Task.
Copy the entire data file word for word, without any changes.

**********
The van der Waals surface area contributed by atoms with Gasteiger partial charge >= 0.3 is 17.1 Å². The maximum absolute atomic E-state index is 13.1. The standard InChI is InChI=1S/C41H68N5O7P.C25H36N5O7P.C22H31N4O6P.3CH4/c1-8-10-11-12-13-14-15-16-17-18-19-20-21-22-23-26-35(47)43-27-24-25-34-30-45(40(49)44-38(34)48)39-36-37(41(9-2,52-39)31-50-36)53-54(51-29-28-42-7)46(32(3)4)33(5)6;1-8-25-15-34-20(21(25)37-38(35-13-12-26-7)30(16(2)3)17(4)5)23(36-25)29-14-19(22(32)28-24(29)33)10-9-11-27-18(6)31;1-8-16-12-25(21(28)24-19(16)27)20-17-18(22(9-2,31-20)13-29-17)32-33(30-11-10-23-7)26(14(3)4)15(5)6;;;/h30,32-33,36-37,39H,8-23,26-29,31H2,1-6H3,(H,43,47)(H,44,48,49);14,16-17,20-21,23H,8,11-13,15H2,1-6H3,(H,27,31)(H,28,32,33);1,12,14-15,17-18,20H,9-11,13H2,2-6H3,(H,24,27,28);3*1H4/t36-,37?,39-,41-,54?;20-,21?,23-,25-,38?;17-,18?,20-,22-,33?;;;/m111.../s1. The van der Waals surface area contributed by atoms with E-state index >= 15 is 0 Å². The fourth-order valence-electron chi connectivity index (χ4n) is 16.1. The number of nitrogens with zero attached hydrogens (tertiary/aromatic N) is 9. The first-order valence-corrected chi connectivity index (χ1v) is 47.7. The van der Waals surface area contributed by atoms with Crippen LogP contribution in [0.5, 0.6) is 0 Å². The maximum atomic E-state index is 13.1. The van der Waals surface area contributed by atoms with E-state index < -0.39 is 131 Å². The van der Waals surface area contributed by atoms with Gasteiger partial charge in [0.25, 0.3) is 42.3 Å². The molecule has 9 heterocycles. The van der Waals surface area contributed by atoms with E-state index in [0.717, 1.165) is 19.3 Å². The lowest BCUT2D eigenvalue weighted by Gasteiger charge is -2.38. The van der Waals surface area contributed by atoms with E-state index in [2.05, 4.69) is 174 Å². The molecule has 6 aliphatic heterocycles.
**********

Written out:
The van der Waals surface area contributed by atoms with Gasteiger partial charge >= 0.3 is 17.1 Å². The maximum absolute atomic E-state index is 13.1. The standard InChI is InChI=1S/C41H68N5O7P.C25H36N5O7P.C22H31N4O6P.3CH4/c1-8-10-11-12-13-14-15-16-17-18-19-20-21-22-23-26-35(47)43-27-24-25-34-30-45(40(49)44-38(34)48)39-36-37(41(9-2,52-39)31-50-36)53-54(51-29-28-42-7)46(32(3)4)33(5)6;1-8-25-15-34-20(21(25)37-38(35-13-12-26-7)30(16(2)3)17(4)5)23(36-25)29-14-19(22(32)28-24(29)33)10-9-11-27-18(6)31;1-8-16-12-25(21(28)24-19(16)27)20-17-18(22(9-2,31-20)13-29-17)32-33(30-11-10-23-7)26(14(3)4)15(5)6;;;/h30,32-33,36-37,39H,8-23,26-29,31H2,1-6H3,(H,43,47)(H,44,48,49);14,16-17,20-21,23H,8,11-13,15H2,1-6H3,(H,27,31)(H,28,32,33);1,12,14-15,17-18,20H,9-11,13H2,2-6H3,(H,24,27,28);3*1H4/t36-,37?,39-,41-,54?;20-,21?,23-,25-,38?;17-,18?,20-,22-,33?;;;/m111.../s1. The van der Waals surface area contributed by atoms with E-state index >= 15 is 0 Å². The fourth-order valence-electron chi connectivity index (χ4n) is 16.1. The number of nitrogens with zero attached hydrogens (tertiary/aromatic N) is 9. The first-order valence-corrected chi connectivity index (χ1v) is 47.7. The van der Waals surface area contributed by atoms with Crippen LogP contribution in [0.5, 0.6) is 0 Å². The maximum atomic E-state index is 13.1. The van der Waals surface area contributed by atoms with E-state index < -0.39 is 131 Å². The van der Waals surface area contributed by atoms with Gasteiger partial charge in [0.25, 0.3) is 42.3 Å². The molecule has 9 heterocycles. The van der Waals surface area contributed by atoms with E-state index in [0.717, 1.165) is 19.3 Å². The lowest BCUT2D eigenvalue weighted by Gasteiger charge is -2.38. The van der Waals surface area contributed by atoms with E-state index in [2.05, 4.69) is 174 Å². The molecule has 6 aliphatic heterocycles.